What do I do now?
When I retired from operational flying for the Devon Air Ambulance in September 2015, I did wonder initially what I was going to do next!
However, DAAT had been awarded their own Air Operators Certificate (AOC) in 2014 and one of my roles at that time was Safety Manager. This was a job I loved, having lots of interest in flight safety, and that seemed the ideal role for me to continue in. As I have a lot of experience in that field it also meant I was able to share that experience with colleagues and give something back to the operation.
It’s still strange sitting at the base and watching the helicopter go out on a mission (without me!). But then again after flying for Devon Air Ambulance for some 23 years, undertaking 7,890 missions what else could I expect?
A new role
As well as being the Safety Manager, I also have a new role which is as a CRM trainer (Crew Resource Management). I have to plan and deliver the CRM training using guidelines laid down by the European Aviation Authorities on a 3 year cycle. This is mandatory training for all of our aircrew, and recommended for our senior management and it consists of a (very) full day’s training, once a year. We would normally engage an external company to put on this training for us, but as the decision was made to bring this training ‘in house’, myself and North Devon pilot Dan Smith were sent to do a CRM Trainer training course in the wilds of Cheshire.
The course consisted of five very intensive days, which included lectures, lesson planning, practical teaching exercises and presentations. The last day of the course involved our final assessment which was videoed and effectively made up part of our final exam. Happily we both passed! There were a total of 4 pupils on our course which was a nice small number and we all got on really well. Worth noting is that this training is also mandatory for airline cabin crew.
So! What is CRM?
CRM is a tool that focuses on failures and mistakes and why we make them. It gives us the tools to recognise errors and threats. By being able to recognise these threats and errors it teaches us how to avoid them. Avoidance is the best defence but, if that’s not possible, then it teaches us to trap, mitigate or change the outcome of the threats and errors to continue flying safely. Emergency situations are covered by procedures but when the procedures break down CRM comes in.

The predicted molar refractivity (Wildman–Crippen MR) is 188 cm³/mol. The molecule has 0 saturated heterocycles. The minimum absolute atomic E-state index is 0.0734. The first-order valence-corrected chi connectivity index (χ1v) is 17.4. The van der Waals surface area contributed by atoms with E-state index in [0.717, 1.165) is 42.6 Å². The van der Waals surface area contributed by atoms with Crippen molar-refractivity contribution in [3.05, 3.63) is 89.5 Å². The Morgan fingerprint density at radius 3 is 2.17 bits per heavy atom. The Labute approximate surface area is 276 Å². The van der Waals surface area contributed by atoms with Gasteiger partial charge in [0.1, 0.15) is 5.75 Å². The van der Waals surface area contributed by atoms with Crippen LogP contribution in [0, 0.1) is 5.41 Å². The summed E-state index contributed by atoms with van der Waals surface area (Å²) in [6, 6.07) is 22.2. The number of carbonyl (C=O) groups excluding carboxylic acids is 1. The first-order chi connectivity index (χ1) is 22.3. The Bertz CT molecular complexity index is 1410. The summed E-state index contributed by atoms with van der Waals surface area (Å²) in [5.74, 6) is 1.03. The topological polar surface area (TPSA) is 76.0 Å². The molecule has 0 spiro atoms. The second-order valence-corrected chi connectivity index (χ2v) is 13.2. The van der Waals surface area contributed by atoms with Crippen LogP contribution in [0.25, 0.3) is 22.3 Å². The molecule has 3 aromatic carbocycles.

Things do go wrong, but when they go wrong having the training on how to deal with these situations means that you can spot it happening and put it right before it turns into an emergency.
Having flown a lot longer than Dan (which sounds soooo much better than being older than him!), when my Commercial flying licence was issued HPF (Human Performance and Failure) was not part of the requirement. But Human Factors is now a huge part of pilot licencing. Dan had already done a HPF module for his licence, but I needed to head back to Cheshire to do a HPF module as it is a requirement for a CRM trainer. HPF looks at why we do the things we do and why we do them. It teaches us how we, as humans, react to differing circumstances in different ways. It is a hugely fascinating and interesting area of flight safety (and life in general actually!).
Why not buy in the service rather than train me?
Being able to run our own courses ‘in house’ is much more cost effective. It also allows us to be more flexible, not relying on when a third party instructor can fits us in. It also opens up another income generation stream as we could offer training to other Air Ambulance organisations.
I was rather nervous running my first CRM course (and subsequent ones too), but I was still looking forward to it. Dan and I ran the first course together, which consisted of Paramedics, Pilots, HEMS dispatchers, Senior Managers and a Doctor, a total of 21 people all from Devon Air Ambulance Trust. In order to get our CRM teaching license, which allows us to facilitate future courses, we have to have our first teaching sessions assessed, so we were joined for the day by an external examiner who conducted our validation. They spent the day watching us teach and then gave us a (long) debrief afterwards! Fortunately we both passed. We won’t need to be re-examined again for another three years. But in our third year we will have to attend a CRM refresher course and be reassessed by an external assessor to check we are still suitable as teachers. Hopefully we will be!
Pictured left to right: Instructor Ex BA Long Haul Captain Roy, Dan Smith (DAAT Pilot), Renne Schellekens - works in Southend on Jets, Gemma – Spanish CRM Psychology Instructor, Di Worby - Global Air Transport Owner and instructor, Dr Phil Adam – TRM Instructor, Rob Mackie